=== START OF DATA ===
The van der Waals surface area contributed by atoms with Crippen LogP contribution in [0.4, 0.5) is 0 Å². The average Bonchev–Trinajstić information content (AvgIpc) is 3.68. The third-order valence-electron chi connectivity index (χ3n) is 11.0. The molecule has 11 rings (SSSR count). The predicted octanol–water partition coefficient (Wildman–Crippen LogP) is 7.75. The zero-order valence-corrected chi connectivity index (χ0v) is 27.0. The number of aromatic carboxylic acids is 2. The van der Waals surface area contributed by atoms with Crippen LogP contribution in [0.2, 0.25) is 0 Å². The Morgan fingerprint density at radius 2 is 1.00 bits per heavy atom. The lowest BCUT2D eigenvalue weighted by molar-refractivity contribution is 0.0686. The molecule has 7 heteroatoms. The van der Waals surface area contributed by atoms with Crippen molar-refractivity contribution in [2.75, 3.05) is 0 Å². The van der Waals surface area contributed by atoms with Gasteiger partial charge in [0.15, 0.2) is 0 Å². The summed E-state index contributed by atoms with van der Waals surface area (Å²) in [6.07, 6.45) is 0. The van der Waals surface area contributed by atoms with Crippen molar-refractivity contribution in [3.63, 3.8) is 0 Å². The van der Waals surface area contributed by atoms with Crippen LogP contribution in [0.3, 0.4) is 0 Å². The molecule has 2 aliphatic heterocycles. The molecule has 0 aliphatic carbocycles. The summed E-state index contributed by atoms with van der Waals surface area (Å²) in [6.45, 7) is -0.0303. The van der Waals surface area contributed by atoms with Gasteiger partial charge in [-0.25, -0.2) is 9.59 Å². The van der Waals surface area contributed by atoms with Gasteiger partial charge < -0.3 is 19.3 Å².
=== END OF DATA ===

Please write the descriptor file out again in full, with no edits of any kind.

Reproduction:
The van der Waals surface area contributed by atoms with Crippen LogP contribution in [0.4, 0.5) is 0 Å². The average Bonchev–Trinajstić information content (AvgIpc) is 3.68. The third-order valence-electron chi connectivity index (χ3n) is 11.0. The molecule has 11 rings (SSSR count). The predicted octanol–water partition coefficient (Wildman–Crippen LogP) is 7.75. The zero-order valence-corrected chi connectivity index (χ0v) is 27.0. The number of aromatic carboxylic acids is 2. The van der Waals surface area contributed by atoms with Crippen LogP contribution in [0.2, 0.25) is 0 Å². The Morgan fingerprint density at radius 2 is 1.00 bits per heavy atom. The lowest BCUT2D eigenvalue weighted by molar-refractivity contribution is 0.0686. The molecule has 7 heteroatoms. The van der Waals surface area contributed by atoms with Crippen molar-refractivity contribution in [2.75, 3.05) is 0 Å². The van der Waals surface area contributed by atoms with Gasteiger partial charge in [0.15, 0.2) is 0 Å². The summed E-state index contributed by atoms with van der Waals surface area (Å²) in [6.07, 6.45) is 0. The van der Waals surface area contributed by atoms with Crippen molar-refractivity contribution in [3.63, 3.8) is 0 Å². The van der Waals surface area contributed by atoms with Crippen LogP contribution in [0.3, 0.4) is 0 Å². The molecule has 2 aliphatic heterocycles. The molecule has 0 aliphatic carbocycles. The summed E-state index contributed by atoms with van der Waals surface area (Å²) in [6.45, 7) is -0.0303. The van der Waals surface area contributed by atoms with Gasteiger partial charge in [-0.25, -0.2) is 9.59 Å². The van der Waals surface area contributed by atoms with Gasteiger partial charge < -0.3 is 19.3 Å².